Skin Changes: How to Spot Skin Cancer

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Picture of skin cancerAccording to the American Academy of Dermatology, one in five Americans will develop some form of skin cancer in their lifetime. Skin cancer is the most common type of cancer in the U.S. Sun exposure is the leading cause of skin cancer, and people with fair skin and light eyes whose skin has a tendency to burn easily in the sun are most susceptible to the damaging effects of the sun's UV rays. Fortunately, most skin cancers can be detected in their early stages since skin tumors are more visible than tumors of the internal organs.

Three types of cancers account for virtually 100% of skin cancers. The nonmelanomatous skin cancers include basal cell carcinoma and squamous cell carcinoma. Malignant melanoma is the third, and most deadly, type of skin cancer.

Basal cell carcinoma is by far the most common type of skin cancer, accounting for 80% of cases. These slow-growing tumors occur most commonly on areas of the body that are exposed to the sun and may take several forms. A raised, reddish, pearly nodule is the most common appearance of basal cell carcinoma, but it may also appear as a pink or red scar or area of irritated skin. Basal cell carcinomas metastasize (spread via the bloodstream or lymphatic channels) very rarely; instead, they grow invasively into surrounding tissues and can cause localized tissue destruction when not completely removed.

Squamous cell carcinoma is the second most common type of skin cancer, representing about 16% of all skin cancers. As with basal cell carcinoma, squamous cell carcinoma occurs most often in sun-exposed areas and in elderly people. Its appearance is similar to a chronic ulcerated area of the skin or a crusty or scaly skin lesion. Unlike basal cell carcinomas, squamous cell cancers metastasize to other parts of the body when they are not detected and removed at an early stage.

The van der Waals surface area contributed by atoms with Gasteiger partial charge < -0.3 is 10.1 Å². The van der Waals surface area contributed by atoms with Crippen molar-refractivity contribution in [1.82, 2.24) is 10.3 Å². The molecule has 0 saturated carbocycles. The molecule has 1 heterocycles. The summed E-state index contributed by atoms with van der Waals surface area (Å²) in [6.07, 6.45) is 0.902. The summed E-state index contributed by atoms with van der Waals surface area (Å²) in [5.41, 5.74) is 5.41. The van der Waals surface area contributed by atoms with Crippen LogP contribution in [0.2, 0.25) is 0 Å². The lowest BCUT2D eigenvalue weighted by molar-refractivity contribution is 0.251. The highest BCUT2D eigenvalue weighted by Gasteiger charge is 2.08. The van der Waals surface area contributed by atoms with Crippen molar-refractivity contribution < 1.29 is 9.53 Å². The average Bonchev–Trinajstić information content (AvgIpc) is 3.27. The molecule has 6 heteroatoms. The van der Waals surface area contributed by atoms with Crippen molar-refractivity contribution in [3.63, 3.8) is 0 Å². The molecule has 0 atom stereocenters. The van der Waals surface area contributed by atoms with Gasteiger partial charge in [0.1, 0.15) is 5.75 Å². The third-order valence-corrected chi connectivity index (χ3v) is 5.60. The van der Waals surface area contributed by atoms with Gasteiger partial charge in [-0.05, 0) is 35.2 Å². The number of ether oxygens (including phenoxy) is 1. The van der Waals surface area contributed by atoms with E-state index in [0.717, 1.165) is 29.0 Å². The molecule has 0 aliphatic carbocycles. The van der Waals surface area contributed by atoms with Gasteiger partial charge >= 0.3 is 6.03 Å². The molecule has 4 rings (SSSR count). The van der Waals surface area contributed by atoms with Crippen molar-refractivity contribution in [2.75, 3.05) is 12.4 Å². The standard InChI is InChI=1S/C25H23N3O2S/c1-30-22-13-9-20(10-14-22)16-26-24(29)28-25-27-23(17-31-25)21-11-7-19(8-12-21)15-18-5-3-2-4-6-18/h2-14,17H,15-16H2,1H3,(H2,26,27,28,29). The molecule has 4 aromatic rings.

The most dangerous skin cancer, melanoma, accounts for only 4% of skin cancers, but it leads to the majority of deaths from skin cancer. This type of cancer often spreads to the lymph nodes and internal organs. While melanomas have a variety of physical appearances, they are most often pigmented lesions greater than 0.6 mm (about the size of a pencil eraser) in diameter. They may show a range of colors and generally have an irregularly-shaped, asymmetrical border. Melanoma can be cured by surgical removal if detected before spread to other organs has occurred. About 95% of melanomas can be cured when the cancer is limited to the outermost layer of the skin, but the prognosis is poor when melanoma has spread to other parts of the body.

Other, rare types of skin cancer make up less that 1% of all skin malignancies. Examples of these rare tumors include Paget's disease of the skin, Merkel cell carcinoma, and cutaneous lymphoma.

Early detection is essential for successful treatment of skin cancers. You should consult your doctor if you have any suspicious skin changes or lesions including:

  • Moles that have changed in appearance, bleed, or become itchy
  • Mew moles or sores
  • Ulcers that do not heal
  • Spreading of pigment beyond the borders of a mole or mark
  • Moles that have grown or exhibit unusual changes

Avoidance of sun exposure and use of appropriate sunscreen products with broad spectrum coverage are the best ways to prevent all forms of skin cancer.

REFERENCES:

"Skin Cancer Facts." American Cancer Society. 25 Mar. 2013.

"Skin Cancer Facts." Skin Cancer Foundation. 9 Oct. 2013.


Last Editorial Review: 2/12/2014




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